Charles F. Gilchrest, Routman, Moore, Goldstone & Valentino, Sharon, for appellant.
Joseph J. Nelson, Dist. Atty., R. F. Banks, Mercer, for appellee.
Jones, C. J., and Eagen, O'Brien, Roberts, Pomeroy and Nix, JJ. Manderino, J., did not participate in the consideration or decision of this case. Roberts and Nix, JJ., concur in the result.
Appellant, Donald P. Treftz, was convicted of murder in the first degree following a jury trial and sentenced to life imprisonment. Motions in arrest of judgment and for a new trial on the ground of after-discovered evidence were denied by the trial judge sitting for the Court of Common Pleas of Mercer County. This appeal followed.*fn1
Appellant raises several questions on appeal: one, involving the trial court's denial of a motion to suppress certain evidence allegedly obtained in violation of appellant's fourth amendment rights; another, questioning the sufficiency of the evidence against appellant such as to warrant the jury verdict of guilt; and, lastly, whether or not certain post trial evidence justifies the granting of a new trial.
Appellant Treftz was president of the Masury, Ohio chapter of a motorcycle club known as the "Breed" Motorcycle Club. He had moved to Lyndon, Illinois, on June 1, 1973, and was arrested there on November 12 of that year on charges stemming from the murder of one Mark Allen Chancellor on October 13, 1973. At the time police officers executed a defective*fn2 search warrant covering a certain portion of a ninety acre parcel of land, owned by a Mr. James Gilkey and located in Mercer County, Pennsylvania, the appellant Treftz was in the State of Illinois as well.
The search pursuant to said warrant resulted in the discovery of Chancellor's body buried in a shallow grave
yards from the backyard of a small farm house in which James Gilkey's nephew John and the latter's family had lived since 1960. John Gilkey was also a member of the Breed's Ohio chapter and the evidence adduced at trial showed that the farm house was occasionally used as a meeting ground for club members.
The trial testimony further revealed that Chancellor and another individual were brought to the Gilkey residence on the day of October 13 to meet with the Ohio chapter members for the supposed purpose of joining the club. Instead, club "prospect" Chancellor was beaten and later shot to death.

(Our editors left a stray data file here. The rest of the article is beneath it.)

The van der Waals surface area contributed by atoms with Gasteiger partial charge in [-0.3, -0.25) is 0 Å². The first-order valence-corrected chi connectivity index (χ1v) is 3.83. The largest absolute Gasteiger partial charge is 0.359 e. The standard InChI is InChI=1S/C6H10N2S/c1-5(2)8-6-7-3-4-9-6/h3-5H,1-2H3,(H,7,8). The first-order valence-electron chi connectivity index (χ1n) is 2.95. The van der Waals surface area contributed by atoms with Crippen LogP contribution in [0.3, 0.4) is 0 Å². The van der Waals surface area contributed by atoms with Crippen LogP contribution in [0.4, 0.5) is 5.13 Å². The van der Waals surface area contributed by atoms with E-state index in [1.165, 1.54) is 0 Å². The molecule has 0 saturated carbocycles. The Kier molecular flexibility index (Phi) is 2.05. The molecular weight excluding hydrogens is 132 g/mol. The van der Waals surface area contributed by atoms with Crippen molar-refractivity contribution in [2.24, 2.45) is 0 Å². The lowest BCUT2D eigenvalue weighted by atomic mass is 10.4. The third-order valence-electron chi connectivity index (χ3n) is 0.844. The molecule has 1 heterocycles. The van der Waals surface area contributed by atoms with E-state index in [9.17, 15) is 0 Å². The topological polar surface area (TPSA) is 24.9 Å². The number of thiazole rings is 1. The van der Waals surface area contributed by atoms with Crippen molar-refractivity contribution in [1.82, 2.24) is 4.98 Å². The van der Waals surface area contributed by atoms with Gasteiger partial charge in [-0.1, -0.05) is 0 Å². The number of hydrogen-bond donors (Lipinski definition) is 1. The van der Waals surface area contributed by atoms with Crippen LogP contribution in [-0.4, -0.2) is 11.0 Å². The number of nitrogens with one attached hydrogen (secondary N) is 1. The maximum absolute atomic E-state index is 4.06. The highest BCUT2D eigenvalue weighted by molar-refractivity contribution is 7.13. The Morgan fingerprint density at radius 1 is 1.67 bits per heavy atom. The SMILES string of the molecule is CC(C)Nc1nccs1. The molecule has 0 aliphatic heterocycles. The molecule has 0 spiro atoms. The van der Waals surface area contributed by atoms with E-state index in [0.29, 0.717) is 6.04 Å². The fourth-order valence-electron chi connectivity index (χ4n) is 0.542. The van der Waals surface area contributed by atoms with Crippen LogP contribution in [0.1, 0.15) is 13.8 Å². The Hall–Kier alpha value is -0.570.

Appellant Treftz sought unsuccessfully at his pre-trial evidentiary hearing to have the body of Mark Chancellor suppressed from trial on the grounds that the body was discovered during an illegal search of the wooded area directly behind the Gilkey residence in violation of the Fourth Amendment to the United States Constitution and Article I, Section 8 of the Pennsylvania State Constitution.
A brief description of the searched premises and a relation of the appellant's interest in those premises is necessary in order to fully determine whether or not there was a reasonable expectation of privacy on the part of the appellant such as to confer standing upon him to attack the constitutionality of the search.
James Gilkey is the owner of the ninety acre tract of land on which the house occupied by his nephew John is located. John Gilkey and his family have lived there under an informal understanding between the uncle and nephew established over the years, that in return for the upkeep of the house, the John Gilkey family would be permitted to live in the house rent-free, having unrestricted access to the surrounding land. The house itself is apparently quite small, fronting a main rural route.
Immediately behind the house is a cleared area (an outhouse and a garage are located to the side of the house). At the furthest end of this cleared yard is a garbage pile. A fence separates this portion of the "dwelling" from the wooded area overgrown with foliage where state police officers uncovered the body of Chancellor on October 26, 1973. At one time this wooded area was used as a pasture, but such use ended approximately twenty-five years ago. The elder Mr. Gilkey testified that the area has since been freely open to hunters, although he further testified that he had not seen hunters upon the premises during the past two years.
Six Pennsylvania State Police Officers arrived at the farm house at 9:30 a.m. on October 26 prepared to execute a search warrant covering that address.*fn3 No one was on the premises at the time, nor were the officers able to reach the elder Gilkey. The officers proceeded to the rear portion of the home and then began to fan out beyond the fenced area, looking for possible grave sites. At approximately 10:30 a. m., the body of the deceased victim was discovered in a shallow grave located 148 yards from the dwelling area. Testimony at the pre-trial suppression hearing disclosed that while the grave was entirely covered by dirt, the head of the deceased was buried fifteen inches underground, his buttocks under ten inches of dirt, and his feet under only four inches of dirt.
The entry of the officers and the digging on the land were not incident to a lawful arrest of the ...